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The Storyteller and the Help – A Mystery of the Golden Shells Story

Welcome to the fifth short story in this collection. These are fun little peeks into the background of Mystery of the Golden Shells, which comes out on August 15th. If you missed the first four stories, you can find them here: The Scribe and the Rug, The Dresser and the ColorThe Shellfish and the Cook, and The Performer and the Faux Pas.

Or, as a brief recap: Marissa is the new Queen of the Capital. Since it was an arranged marriage, she’s been working hard to earn King Ashwin’s trust. Recently, a peace delegation arrived from the High Coast nation and Marissa has been trying to do her part to make the negotiations go well although cultural differences have made that interesting.

Now on to the next story!

The Storyteller and the Help – A Mystery of the Golden Shells Story

Marissa’s head ached. It’d been a long day and it wasn’t done yet. With dinner over, Ashwin invited the High Coast delegates to a quiet drawing room for coffee and dessert. They’d expressed a love of oral stories and he’d brought in the Capital’s best storyteller to finish off the evening.

As they sat and the servants poured the mugs, Marissa wrapped her fingers tight to the porcelain and breathed in the fragrant steam. Coffee was one of the few things the Capital did better than her beloved Sky Kingdom.

Lilianna, the female High Coast delegate, swayed her way over and delicately sat down beside Marissa on the couch.

“We love our storytellers back home,” Lilianna said. “They are like family to us. What is your storyteller’s name?”

Marissa’s head throbbed. She ducked her face, admitting, “I do not know. I have never met the woman.”

Shocked, Lilianna asked, “How then can you help with the story?”

Thankfully, a servant ushered in the storyteller in question before Marissa had to think of an answer.

The woman’s fingers flashed with jeweled rings as she gave a deep, flourished bow. Marissa couldn’t help but admire the dark braids that wound in circles about her head like a crown.

“Your Majesties and guests,” the storyteller greeted everyone in a low timbre, “I am Patricia Willard, the Capital’s best spinner of yarns.”

Lilianna clapped softly. “Oh, this should be delightful.”

Patricia flashed a smile and began, “Long ago—”

“How long?” asked Timmon, the senior High Coast delegate. He’d leaned forward and Marissa saw nothing but interest in his expression.

“Pardon?” Patricia asked.

“How long?”

The storyteller scowled. “We don’t have a date.”

“Ah, pre-kingdom then.” And Timmon leaned back. He meant, as far as Marissa knew, before the current borders were drawn on the map.

Hesitating, Patricia finally began again, “Long ago—”

“Pre-kingdom,” Timmon supplied.

Color climbed the storyteller’s neck. “If you insist. Before the kingdoms, there lived a boy—”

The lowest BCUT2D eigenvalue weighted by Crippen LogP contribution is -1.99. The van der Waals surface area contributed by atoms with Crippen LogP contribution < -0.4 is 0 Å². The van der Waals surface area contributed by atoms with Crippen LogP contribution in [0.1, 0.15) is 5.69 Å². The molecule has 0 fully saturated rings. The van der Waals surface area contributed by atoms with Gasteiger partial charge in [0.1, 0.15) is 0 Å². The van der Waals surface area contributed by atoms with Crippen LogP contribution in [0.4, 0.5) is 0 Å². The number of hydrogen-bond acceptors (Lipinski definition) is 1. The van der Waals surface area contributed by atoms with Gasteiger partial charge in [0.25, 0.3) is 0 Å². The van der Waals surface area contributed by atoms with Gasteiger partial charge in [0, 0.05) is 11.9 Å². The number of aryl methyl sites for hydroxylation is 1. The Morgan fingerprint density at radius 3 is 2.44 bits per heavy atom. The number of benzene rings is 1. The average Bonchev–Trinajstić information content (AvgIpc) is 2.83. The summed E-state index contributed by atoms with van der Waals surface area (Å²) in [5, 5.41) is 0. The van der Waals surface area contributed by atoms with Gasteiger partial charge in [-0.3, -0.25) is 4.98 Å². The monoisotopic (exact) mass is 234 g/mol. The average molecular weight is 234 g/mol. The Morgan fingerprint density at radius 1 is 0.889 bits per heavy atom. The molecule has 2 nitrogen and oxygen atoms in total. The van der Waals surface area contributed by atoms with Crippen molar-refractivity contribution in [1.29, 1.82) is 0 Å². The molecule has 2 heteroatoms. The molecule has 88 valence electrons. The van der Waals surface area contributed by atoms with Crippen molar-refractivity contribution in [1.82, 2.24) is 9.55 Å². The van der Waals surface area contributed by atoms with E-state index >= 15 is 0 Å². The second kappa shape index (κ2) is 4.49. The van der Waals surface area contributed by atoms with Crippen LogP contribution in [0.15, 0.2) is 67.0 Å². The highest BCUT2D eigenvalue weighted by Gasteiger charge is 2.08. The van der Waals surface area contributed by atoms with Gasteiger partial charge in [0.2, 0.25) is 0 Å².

“How old?” This time it was Lilianna.

As Patricia’s eyes flashed, Marissa began to suspect what Lilianna meant by “help with the story.” As the Capital’s new queen, Marissa was coming to love its easier way of life with the less formal approach people took to each other, but at moments like this, that informality could cause severe consequences. She watched the storyteller’s neck, face, and then ears turning a bright scarlet and knew an outburst was brewing.

For the second time in the same evening, she shared a look with Ashwin, his eyes begging her to help.

“Oh, we forgot dessert,” Marissa burst out. “Dessert, anyone?”

Plate’s clinked as servants responded to her invitation, passing out slices of pineapple cake.

Patricia spun away to stare out the far window of the drawing room. Even from the couch, the tension in her shoulders stood out, clear as a red sky.

Marissa excused herself and approached the woman.

“Mrs. Willard,” Marissa said under her breath.

The storyteller twitched.

“They are not used to our culture, but they are our guests.”

Marissa’s throat tightened at the look that flashed in the storyteller’s eyes. “This is my profession. Should they not show respect in return?”

Marissa didn’t disagree but she hardened her tone. They didn’t have time to discuss the political dance at the moment. “In their culture, they are showing respect to you.”

Patricia glared and Marissa took another tact before she walked away. “We can also tell them you are ill and cut this evening short.” Then, before the woman could respond, Marissa walked back to the couch while resisting the urge to rub her temples.

Get through this evening, Marissa. They leave in the morning.

She hated drawing such a line for the storyteller. If word got out that the castle had cut short Patricia’s performance, others would hesitate to hire her. Marissa did not want to do that to two performers in one evening, but it would be better than ruining the peace agreements with the High Coast delegates.

As she sat down again, Ashwin walked by and brushed her shoulder with his fingers in a silent thank you, and some of the tension drained from Marissa.

The End

Thank you for stopping by! I hope you enjoyed the story. We have one more in this short story set to share, so we’ll be back next Thursday to finish the story before Mystery of the Golden Shells publishes on August 15th. Hope to see you then.



Mystery of the Golden Shells CoverP.S Pre-orders are now open for Mystery of the Golden Shells. You can check that out here on the website.

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